Economy

Why California Jails Poor People Unless They Pay The Bail Bondsman

CREDIT: AP Photo/Noah Berger

San Francisco County Sheriff Ross Mirkarimi with his wife Eliana Lopez in 2012

California jails could soon stop locking up tens of thousands of people who haven’t even appeared before a judge yet simply because they’re too poor to post bail, if a class-action lawsuit filed Wednesday succeeds.

Riana Buffin, 19, was charged with grand theft on October 26. Jail officials told her she could walk free that day if she posted a $30,000 bail, but would otherwise remain behind bars until her trial was completed. Buffin earns $10.25 an hour working at the Oakland airport, according to the complaint filed by attorneys with the non-profit group Equal Justice Under Law (EJUL).

Crystal Patterson, 29, faced a $150,000 bail for her charges under the automated bail schedule the county uses. Desperate to be released because she is the sole caretaker for an elderly relative, but barely scraping by on a $12.50 hourly wage of her own, Patterson turned to the bail-bonding industry. Because she couldn’t pay the standard 10 percent fee such firms charge, she instead pulled together $1,500 from friends and then signed an agreement to repay the full $15,000 bonding charge – plus interest.

The two stories illustrate the injustice of San Francisco County’s rigid bail rules, which the county was required to formulate by an old state law mandating that county’s establish a fixed bail schedule that sets the price of pre-trial freedom for almost every criminal charge. The requirement has produced results so ugly that even the San Francisco County Sheriff is supporting the EJUL’s case and calling for an end to the bail rules.

Hours after EJUL filed suit, charges against both women were dropped.

Patterson will never get her $1,500 back, and will still have to repay tens of thousands in principal and interest to the bondsman – who would have immediately gotten the posted $150,000 back when charges were dropped, EJUL co-founder Phil Telfeyan said in an interview, or upon Patterson’s appearance in court if the district attorney pursued the case.

“The system in San Francisco effectively creates two different systems of criminal justice, one for the rich and one for the poor,” Telfeyan said. “Let’s say a Mr. Jones is arrested and put on that same $150,000 bail, but he’s wealthy. He can post the full amount, and he gets it back when he shows up for his court appearances.” That contrast in experiences between rich and poor people accused of the same crimes is about more than just individual dignity, the lawyer said. The freedom wealth buys lets a person “vigorously fight the charges, help gather witnesses and evidence, and put up a full defense at trial.”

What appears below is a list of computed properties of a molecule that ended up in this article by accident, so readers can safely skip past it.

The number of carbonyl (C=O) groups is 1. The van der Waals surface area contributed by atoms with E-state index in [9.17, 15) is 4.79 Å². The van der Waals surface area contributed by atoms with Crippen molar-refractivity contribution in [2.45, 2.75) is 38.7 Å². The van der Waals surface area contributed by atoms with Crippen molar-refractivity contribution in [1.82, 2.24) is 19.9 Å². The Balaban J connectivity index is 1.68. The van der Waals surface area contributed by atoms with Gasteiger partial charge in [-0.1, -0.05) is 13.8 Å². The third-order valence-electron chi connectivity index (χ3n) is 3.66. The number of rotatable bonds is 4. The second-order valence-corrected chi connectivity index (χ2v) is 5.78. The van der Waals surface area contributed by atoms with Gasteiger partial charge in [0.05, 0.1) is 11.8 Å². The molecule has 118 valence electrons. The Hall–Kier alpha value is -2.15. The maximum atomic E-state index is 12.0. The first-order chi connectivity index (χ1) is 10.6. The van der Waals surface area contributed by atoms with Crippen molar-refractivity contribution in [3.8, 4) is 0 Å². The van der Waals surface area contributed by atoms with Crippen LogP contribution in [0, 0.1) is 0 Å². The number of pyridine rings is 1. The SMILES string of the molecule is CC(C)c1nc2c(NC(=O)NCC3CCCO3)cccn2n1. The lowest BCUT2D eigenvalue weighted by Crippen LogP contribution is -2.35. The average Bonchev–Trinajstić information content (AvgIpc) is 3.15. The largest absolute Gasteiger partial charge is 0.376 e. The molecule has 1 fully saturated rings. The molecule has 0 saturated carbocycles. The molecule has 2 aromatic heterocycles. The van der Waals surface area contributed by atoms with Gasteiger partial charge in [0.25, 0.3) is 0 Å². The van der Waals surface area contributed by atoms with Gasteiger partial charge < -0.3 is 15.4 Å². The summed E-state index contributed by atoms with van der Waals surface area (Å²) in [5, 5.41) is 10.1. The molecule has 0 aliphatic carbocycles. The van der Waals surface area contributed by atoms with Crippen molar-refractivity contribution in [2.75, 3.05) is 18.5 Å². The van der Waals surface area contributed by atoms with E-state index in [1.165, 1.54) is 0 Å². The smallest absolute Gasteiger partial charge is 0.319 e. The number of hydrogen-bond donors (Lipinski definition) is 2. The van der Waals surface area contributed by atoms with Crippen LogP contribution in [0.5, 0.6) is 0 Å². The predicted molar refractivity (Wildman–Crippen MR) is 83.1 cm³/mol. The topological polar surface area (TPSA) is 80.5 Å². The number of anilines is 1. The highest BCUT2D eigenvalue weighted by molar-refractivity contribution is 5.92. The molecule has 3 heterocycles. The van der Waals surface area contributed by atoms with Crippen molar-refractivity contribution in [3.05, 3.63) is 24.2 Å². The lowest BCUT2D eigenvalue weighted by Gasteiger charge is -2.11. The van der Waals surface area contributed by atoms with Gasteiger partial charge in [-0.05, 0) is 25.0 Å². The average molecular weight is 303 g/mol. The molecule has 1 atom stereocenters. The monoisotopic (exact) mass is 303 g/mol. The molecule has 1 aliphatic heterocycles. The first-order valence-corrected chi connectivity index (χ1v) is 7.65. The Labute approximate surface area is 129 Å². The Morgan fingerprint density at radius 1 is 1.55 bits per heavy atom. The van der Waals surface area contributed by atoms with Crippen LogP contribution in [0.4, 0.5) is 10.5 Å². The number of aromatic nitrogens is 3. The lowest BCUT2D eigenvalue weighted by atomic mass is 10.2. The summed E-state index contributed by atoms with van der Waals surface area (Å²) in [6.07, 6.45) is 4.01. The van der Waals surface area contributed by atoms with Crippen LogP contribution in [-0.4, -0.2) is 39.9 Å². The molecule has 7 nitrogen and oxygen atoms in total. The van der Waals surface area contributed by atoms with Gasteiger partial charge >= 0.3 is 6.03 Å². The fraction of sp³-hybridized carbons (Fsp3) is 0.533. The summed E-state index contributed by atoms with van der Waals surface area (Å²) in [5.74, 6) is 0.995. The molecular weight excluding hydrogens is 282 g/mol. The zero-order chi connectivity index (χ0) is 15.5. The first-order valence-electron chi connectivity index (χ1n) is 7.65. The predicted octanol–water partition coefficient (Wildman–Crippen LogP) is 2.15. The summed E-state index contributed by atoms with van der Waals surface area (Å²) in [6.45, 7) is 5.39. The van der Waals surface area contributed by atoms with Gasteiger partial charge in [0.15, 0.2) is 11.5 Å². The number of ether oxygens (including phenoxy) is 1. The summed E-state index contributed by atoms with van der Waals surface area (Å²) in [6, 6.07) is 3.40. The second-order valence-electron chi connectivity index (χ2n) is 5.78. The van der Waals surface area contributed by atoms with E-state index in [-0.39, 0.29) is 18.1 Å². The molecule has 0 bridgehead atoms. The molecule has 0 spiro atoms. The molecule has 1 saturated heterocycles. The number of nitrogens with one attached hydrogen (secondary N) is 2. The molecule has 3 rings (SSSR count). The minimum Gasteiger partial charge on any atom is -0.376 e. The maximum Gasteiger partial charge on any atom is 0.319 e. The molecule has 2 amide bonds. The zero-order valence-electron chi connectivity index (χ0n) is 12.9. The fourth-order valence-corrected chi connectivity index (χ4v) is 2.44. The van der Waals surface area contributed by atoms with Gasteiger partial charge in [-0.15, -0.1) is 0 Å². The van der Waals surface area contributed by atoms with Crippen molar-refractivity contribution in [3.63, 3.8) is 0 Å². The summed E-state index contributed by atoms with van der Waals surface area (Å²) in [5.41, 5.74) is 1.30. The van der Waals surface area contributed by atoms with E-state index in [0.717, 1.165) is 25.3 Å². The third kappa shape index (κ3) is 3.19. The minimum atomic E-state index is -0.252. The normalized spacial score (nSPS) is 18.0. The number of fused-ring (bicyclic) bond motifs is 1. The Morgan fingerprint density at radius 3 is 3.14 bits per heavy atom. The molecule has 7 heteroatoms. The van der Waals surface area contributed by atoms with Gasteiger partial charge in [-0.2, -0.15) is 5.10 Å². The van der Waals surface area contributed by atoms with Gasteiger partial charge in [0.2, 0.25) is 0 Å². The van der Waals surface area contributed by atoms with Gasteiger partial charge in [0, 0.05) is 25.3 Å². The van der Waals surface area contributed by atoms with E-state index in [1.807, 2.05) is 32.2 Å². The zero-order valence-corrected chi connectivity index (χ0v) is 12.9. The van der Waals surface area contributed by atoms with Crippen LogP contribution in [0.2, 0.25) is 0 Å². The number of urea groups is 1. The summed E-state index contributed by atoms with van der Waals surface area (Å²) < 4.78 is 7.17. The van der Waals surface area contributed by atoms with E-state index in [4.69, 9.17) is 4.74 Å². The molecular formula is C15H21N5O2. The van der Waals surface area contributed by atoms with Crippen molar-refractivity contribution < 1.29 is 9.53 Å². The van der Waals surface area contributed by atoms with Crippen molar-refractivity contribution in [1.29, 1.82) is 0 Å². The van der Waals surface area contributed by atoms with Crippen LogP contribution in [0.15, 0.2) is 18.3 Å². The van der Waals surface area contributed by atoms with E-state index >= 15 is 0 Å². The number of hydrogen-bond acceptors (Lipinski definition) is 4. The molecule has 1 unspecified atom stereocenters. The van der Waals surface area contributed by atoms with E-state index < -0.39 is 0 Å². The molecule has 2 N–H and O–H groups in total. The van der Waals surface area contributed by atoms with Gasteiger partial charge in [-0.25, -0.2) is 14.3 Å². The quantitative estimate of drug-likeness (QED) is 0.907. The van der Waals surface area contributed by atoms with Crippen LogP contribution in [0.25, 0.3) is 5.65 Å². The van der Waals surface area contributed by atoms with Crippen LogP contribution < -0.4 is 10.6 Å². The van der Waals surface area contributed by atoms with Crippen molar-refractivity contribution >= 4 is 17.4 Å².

Telfeyan’s team is asking a federal judge to treat the case as a class action on behalf of every indigent person who enters San Francisco’s jails and faces the sort of choice between staying behind bars and going deep into debt to a bondsman to obtain release. The attorneys say that roughly 1,800 people are jailed before trial under such conditions in San Francisco alone each year, based on extensive research of the problem conducted by the San Francisco Public Defender’s Office.

The bail scheduling system converts arrests and criminal allegations into a marketplace where the demand for bail bonds and the price of freedom are both controlled by the government. That market effectively privatizes what is an essentially public responsibility: the intersection of accused criminals’ due process rights and public safety concerns about how to ensure criminal defendants face the music. The profit bondmaking companies can turn off women like Patterson and Buffin lures entrepreneurs in to manage that crossroads on the state’s behalf.

That state-spawned industry is already raising the specter of lawlessness in response to the lawsuit.

It’s getting scary out there, and they’re making it so nobody’s going to be held accountable for anything anymore,” Maggie Kreins, head of the California Bail Agents Association and owner of Maggie’s Bail Bonds in southern California, told KQED. “When these individuals don’t go to court, who’s going to go look for them?”